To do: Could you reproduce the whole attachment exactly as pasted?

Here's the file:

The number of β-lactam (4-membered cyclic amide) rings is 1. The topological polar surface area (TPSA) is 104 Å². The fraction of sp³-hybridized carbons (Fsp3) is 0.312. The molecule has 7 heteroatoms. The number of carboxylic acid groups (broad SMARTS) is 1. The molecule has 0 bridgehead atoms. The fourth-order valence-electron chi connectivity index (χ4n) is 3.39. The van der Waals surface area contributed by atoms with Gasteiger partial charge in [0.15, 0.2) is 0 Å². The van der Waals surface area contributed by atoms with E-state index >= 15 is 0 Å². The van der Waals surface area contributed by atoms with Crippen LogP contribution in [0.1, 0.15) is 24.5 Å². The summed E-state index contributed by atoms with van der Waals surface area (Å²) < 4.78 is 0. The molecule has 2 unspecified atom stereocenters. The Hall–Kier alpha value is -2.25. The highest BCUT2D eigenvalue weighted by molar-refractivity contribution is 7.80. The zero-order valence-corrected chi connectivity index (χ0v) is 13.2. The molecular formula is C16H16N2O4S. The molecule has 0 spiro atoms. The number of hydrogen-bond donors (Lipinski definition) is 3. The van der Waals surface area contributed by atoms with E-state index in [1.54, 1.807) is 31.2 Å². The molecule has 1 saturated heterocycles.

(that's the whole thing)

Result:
The number of β-lactam (4-membered cyclic amide) rings is 1. The topological polar surface area (TPSA) is 104 Å². The fraction of sp³-hybridized carbons (Fsp3) is 0.312. The molecule has 7 heteroatoms. The number of carboxylic acid groups (broad SMARTS) is 1. The molecule has 0 bridgehead atoms. The fourth-order valence-electron chi connectivity index (χ4n) is 3.39. The van der Waals surface area contributed by atoms with Gasteiger partial charge in [0.15, 0.2) is 0 Å². The van der Waals surface area contributed by atoms with E-state index >= 15 is 0 Å². The van der Waals surface area contributed by atoms with Crippen LogP contribution in [0.1, 0.15) is 24.5 Å². The summed E-state index contributed by atoms with van der Waals surface area (Å²) < 4.78 is 0. The molecule has 2 unspecified atom stereocenters. The Hall–Kier alpha value is -2.25. The highest BCUT2D eigenvalue weighted by molar-refractivity contribution is 7.80. The zero-order valence-corrected chi connectivity index (χ0v) is 13.2. The molecular formula is C16H16N2O4S. The molecule has 0 spiro atoms. The number of hydrogen-bond donors (Lipinski definition) is 3. The van der Waals surface area contributed by atoms with E-state index in [1.54, 1.807) is 31.2 Å². The molecule has 1 saturated heterocycles.